Pragmatic action areas for climate justice

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We are the Students for Climate Action, part of the core team organizing the climate walkout today, Sept. 20, in solidarity with the youth-led global climate strikes happening around the world. Students for Climate Action was formed by the students on our campus that typically hang out on the north side of campus — the area where “Berkeley goggles” are literally our lab safety glasses. It’s also where we learn the science behind the most pressing issue of our generation: climate change.

The United Nations International Panel on Climate Change’s special report clearly demands a global response to climate change, sustainable development and poverty, as humans must reduce emissions to 45 percent below 2010 levels by 2030 to avoid the catastrophic scenario of the global average temperature rising 1.5 degrees Celsius above pre-industrial levels. We’ve learned about technologies that could be part of the solution. Decarbonization technology exists, the research areas exist and the brainpower to solve the more niche complications exists. The laws of chemistry and physics aren’t preventing us from reaching the emissions reduction target —  the laws governing society are. We need drastic systemic change to realize a just transition to a decarbonized future.

We’re calling on the U.S. federal government to listen to science, research and our generation. At the very least, the U.S. federal government needs to take action now to regulate CO2 emissions.

Our demands fall into three categories: federal policy regulating carbon emissions, a just transition to a sustainable economy, and introducing UC policy on climate change.

For generations, environmentalism has been branded to fall on the individual’s responsibility to recycle, decrease their plastic usage, buy organic foods and turn off lights. But climate change won’t be solved by individual actions alone. A decarbonized, restorative economy comes from environmental defenders, indigenous people, activists, scientists and engineers working collaboratively both locally and globally. One simple action to put out the proverbial fire is through federal policies that limit carbon emissions. Many approaches exist, and they should all be supported. Below are just a few.

A carbon fee and dividend would place a rising fee on fossil fuels: $15 per metric ton of CO2 emissions to start, with a rise of  $10 per metric ton per year. One hundred percent of the fees minus administrative costs are given back to households each month. To stop business relocation, it will place import fees on products from countries without a carbon fee and provide rebates to U.S. companies exporting to those countries.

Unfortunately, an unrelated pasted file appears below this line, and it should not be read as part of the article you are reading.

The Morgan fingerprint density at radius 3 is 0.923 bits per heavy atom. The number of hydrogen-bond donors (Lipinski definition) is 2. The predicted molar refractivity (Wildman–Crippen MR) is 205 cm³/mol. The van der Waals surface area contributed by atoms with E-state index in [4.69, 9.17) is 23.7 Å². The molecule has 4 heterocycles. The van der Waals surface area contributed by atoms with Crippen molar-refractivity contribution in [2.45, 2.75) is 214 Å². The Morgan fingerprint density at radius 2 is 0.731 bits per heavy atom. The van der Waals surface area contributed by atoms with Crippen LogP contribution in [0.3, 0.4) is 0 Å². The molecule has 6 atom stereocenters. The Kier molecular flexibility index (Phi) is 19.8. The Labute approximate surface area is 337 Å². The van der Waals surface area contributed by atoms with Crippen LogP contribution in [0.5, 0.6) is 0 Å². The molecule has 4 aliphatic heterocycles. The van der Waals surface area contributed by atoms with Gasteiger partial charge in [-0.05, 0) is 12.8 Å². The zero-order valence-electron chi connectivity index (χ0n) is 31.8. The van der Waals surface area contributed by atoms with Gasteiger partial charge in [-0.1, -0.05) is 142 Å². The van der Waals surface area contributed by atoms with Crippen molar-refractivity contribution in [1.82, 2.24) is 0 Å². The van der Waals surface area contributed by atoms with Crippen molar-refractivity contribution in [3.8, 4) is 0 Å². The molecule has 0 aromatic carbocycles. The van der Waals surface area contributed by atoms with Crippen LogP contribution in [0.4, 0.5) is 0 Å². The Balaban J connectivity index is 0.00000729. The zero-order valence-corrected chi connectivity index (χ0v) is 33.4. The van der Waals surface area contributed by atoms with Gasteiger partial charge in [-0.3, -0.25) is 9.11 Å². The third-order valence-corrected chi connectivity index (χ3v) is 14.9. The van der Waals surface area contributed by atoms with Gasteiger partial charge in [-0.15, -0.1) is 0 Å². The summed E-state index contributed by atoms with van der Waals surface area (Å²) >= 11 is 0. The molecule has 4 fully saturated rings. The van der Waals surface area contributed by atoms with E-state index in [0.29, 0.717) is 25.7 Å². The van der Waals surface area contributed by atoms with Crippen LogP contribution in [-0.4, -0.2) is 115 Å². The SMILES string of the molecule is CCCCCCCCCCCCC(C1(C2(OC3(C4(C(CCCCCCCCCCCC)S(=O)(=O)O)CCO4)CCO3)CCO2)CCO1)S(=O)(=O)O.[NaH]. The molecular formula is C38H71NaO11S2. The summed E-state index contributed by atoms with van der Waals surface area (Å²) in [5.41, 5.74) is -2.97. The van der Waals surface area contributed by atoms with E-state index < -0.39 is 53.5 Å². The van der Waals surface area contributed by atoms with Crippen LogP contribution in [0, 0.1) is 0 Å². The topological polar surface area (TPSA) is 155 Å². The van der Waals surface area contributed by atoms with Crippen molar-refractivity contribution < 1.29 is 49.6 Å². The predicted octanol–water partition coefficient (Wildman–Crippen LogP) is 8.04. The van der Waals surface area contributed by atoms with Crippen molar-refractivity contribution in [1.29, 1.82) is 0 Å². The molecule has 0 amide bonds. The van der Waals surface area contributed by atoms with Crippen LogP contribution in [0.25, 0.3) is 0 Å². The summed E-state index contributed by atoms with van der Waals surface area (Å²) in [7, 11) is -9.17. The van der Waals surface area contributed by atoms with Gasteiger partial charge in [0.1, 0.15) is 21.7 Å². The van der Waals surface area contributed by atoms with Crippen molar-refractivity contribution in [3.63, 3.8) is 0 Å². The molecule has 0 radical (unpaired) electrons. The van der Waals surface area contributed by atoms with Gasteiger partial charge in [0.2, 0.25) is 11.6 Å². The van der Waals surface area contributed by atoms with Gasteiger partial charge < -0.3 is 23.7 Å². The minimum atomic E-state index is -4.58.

A cap-and-trade system could be taken to a federal level. This system includes capping the greenhouse gas, or GHG, emissions of polluters, and creating a market for companies to trade allowances. It’s a strong incentive to reduce costs by cutting emissions. Since 2013, our very own state’s cap-and-trade program (the fifth-largest economy in the world), has driven the regulated industries’ emissions down by 8.8 percent in just the first three years. China and the EU have national and international trading systems that the U.S. should adopt at a federal level.

Renewable Portfolio Standards (RPS) address power sector decarbonization and establish targets for renewable energy generation. Thirty-five states and Washington D.C. have RPS but only 11 meet or exceed the proposed 50 percent federal standard by 2035 and zero-carbon by 2050.

A “Just Transition” encompasses all of these policies and more. The U.S. energy and food systems disproportionately affect poor, marginalized communities of color. The transition to a decarbonized, circular economy must also create American jobs in sustainability. Climate change is going to affect the most vulnerable populations the most, so these communities need to take priority when distributing the benefits of a decarbonized economy. And globally, how do we expect developing countries to grow sustainably when rich countries don’t take action at home, even though countries such as the U.S. have historically contributed the most to climate change and continue to do so at the expense of other countries?

Finally, we look to our own campus. By divesting fully from fossil fuel holdings, UC Berkeley can show that it acknowledges the climate emergency and is unwilling to support controversial industries. The UC investments are divesting from fossil fuels (thanks to Fossil-Free UC and people power), but UC Berkeley still has its own endowment that hasn’t yet been divested. By meeting and exceeding commitments to campus sustainability goals (Berkeley Food Institute, Carbon Neutrality by 2025, Zero Waste by 2020), we set precedents for sustainability on campus.

Today, the U.S. uses about 20 million barrels of oil per day (20 percent of the world’s consumption rate, which is increasing). Twenty million. Per day. Our society doesn’t have rules to stop this. This is to tell our federal government that we need to make them. We are amplifying our voices through action, by “Walking Out for the Climate” today, Sept. 20, in solidarity with millions of people to demonstrate the urgency of the situation.

Serena Patel is a senior studying energy engineering at UC Berkeley and minoring in energy and resources. She is an energy commissioner on the City of Berkeley’s Energy Commission, works at the Renewable and Appropriate Energy Laboratory and the Student Environmental Resource Center, and co-leads the UC Berkeley Engineers for a Sustainable World chapter.